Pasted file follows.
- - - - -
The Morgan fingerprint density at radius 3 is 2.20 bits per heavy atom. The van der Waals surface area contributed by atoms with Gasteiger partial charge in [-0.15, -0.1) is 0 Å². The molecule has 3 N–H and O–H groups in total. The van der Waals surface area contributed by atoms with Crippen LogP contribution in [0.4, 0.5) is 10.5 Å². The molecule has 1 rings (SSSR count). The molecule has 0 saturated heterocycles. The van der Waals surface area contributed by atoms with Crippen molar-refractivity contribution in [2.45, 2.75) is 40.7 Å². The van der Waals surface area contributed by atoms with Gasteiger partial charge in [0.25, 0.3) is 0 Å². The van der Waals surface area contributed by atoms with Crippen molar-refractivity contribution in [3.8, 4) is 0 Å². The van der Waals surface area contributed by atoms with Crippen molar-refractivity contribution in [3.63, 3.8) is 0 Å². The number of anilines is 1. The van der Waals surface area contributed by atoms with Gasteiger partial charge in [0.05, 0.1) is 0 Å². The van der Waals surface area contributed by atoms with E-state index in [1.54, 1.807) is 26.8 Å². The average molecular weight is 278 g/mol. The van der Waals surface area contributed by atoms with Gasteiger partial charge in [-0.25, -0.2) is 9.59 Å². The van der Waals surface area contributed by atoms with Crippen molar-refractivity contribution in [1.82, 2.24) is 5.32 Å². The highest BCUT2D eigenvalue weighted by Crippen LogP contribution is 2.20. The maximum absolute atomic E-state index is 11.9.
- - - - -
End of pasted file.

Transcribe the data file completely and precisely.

The Morgan fingerprint density at radius 3 is 2.20 bits per heavy atom. The van der Waals surface area contributed by atoms with Gasteiger partial charge in [-0.15, -0.1) is 0 Å². The molecule has 3 N–H and O–H groups in total. The van der Waals surface area contributed by atoms with Crippen LogP contribution in [0.4, 0.5) is 10.5 Å². The molecule has 1 rings (SSSR count). The molecule has 0 saturated heterocycles. The van der Waals surface area contributed by atoms with Crippen molar-refractivity contribution in [2.45, 2.75) is 40.7 Å². The van der Waals surface area contributed by atoms with Gasteiger partial charge in [0.25, 0.3) is 0 Å². The van der Waals surface area contributed by atoms with Crippen molar-refractivity contribution in [3.8, 4) is 0 Å². The van der Waals surface area contributed by atoms with Crippen molar-refractivity contribution in [3.63, 3.8) is 0 Å². The number of anilines is 1. The van der Waals surface area contributed by atoms with Gasteiger partial charge in [0.05, 0.1) is 0 Å². The van der Waals surface area contributed by atoms with E-state index in [1.54, 1.807) is 26.8 Å². The average molecular weight is 278 g/mol. The van der Waals surface area contributed by atoms with Gasteiger partial charge in [-0.25, -0.2) is 9.59 Å². The van der Waals surface area contributed by atoms with Crippen molar-refractivity contribution in [1.82, 2.24) is 5.32 Å². The highest BCUT2D eigenvalue weighted by Crippen LogP contribution is 2.20. The maximum absolute atomic E-state index is 11.9.